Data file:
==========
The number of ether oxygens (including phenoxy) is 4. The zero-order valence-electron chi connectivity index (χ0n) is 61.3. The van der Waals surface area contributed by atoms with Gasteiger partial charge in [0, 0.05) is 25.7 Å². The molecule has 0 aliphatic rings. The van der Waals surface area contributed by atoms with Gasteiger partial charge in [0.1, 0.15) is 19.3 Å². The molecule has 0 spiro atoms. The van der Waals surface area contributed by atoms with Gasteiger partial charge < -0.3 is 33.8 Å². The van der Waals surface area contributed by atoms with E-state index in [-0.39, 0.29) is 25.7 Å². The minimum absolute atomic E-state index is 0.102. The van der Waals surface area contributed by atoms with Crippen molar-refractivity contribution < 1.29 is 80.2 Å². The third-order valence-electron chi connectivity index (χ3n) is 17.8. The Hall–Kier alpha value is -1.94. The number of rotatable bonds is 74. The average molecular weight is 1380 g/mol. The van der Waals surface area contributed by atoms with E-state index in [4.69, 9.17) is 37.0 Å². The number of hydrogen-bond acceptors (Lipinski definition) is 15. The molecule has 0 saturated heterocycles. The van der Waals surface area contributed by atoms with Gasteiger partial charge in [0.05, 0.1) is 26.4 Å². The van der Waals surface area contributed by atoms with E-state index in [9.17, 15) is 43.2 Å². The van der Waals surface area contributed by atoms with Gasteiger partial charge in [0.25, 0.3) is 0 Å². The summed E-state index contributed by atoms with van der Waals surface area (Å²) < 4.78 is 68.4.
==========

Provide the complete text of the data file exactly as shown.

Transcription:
The number of ether oxygens (including phenoxy) is 4. The zero-order valence-electron chi connectivity index (χ0n) is 61.3. The van der Waals surface area contributed by atoms with Gasteiger partial charge in [0, 0.05) is 25.7 Å². The molecule has 0 aliphatic rings. The van der Waals surface area contributed by atoms with Gasteiger partial charge in [0.1, 0.15) is 19.3 Å². The molecule has 0 spiro atoms. The van der Waals surface area contributed by atoms with Gasteiger partial charge < -0.3 is 33.8 Å². The van der Waals surface area contributed by atoms with E-state index in [-0.39, 0.29) is 25.7 Å². The minimum absolute atomic E-state index is 0.102. The van der Waals surface area contributed by atoms with Crippen molar-refractivity contribution < 1.29 is 80.2 Å². The third-order valence-electron chi connectivity index (χ3n) is 17.8. The Hall–Kier alpha value is -1.94. The number of rotatable bonds is 74. The average molecular weight is 1380 g/mol. The van der Waals surface area contributed by atoms with E-state index in [4.69, 9.17) is 37.0 Å². The number of hydrogen-bond acceptors (Lipinski definition) is 15. The molecule has 0 saturated heterocycles. The van der Waals surface area contributed by atoms with Gasteiger partial charge in [0.05, 0.1) is 26.4 Å². The van der Waals surface area contributed by atoms with E-state index in [9.17, 15) is 43.2 Å². The van der Waals surface area contributed by atoms with Gasteiger partial charge in [0.25, 0.3) is 0 Å². The summed E-state index contributed by atoms with van der Waals surface area (Å²) < 4.78 is 68.4.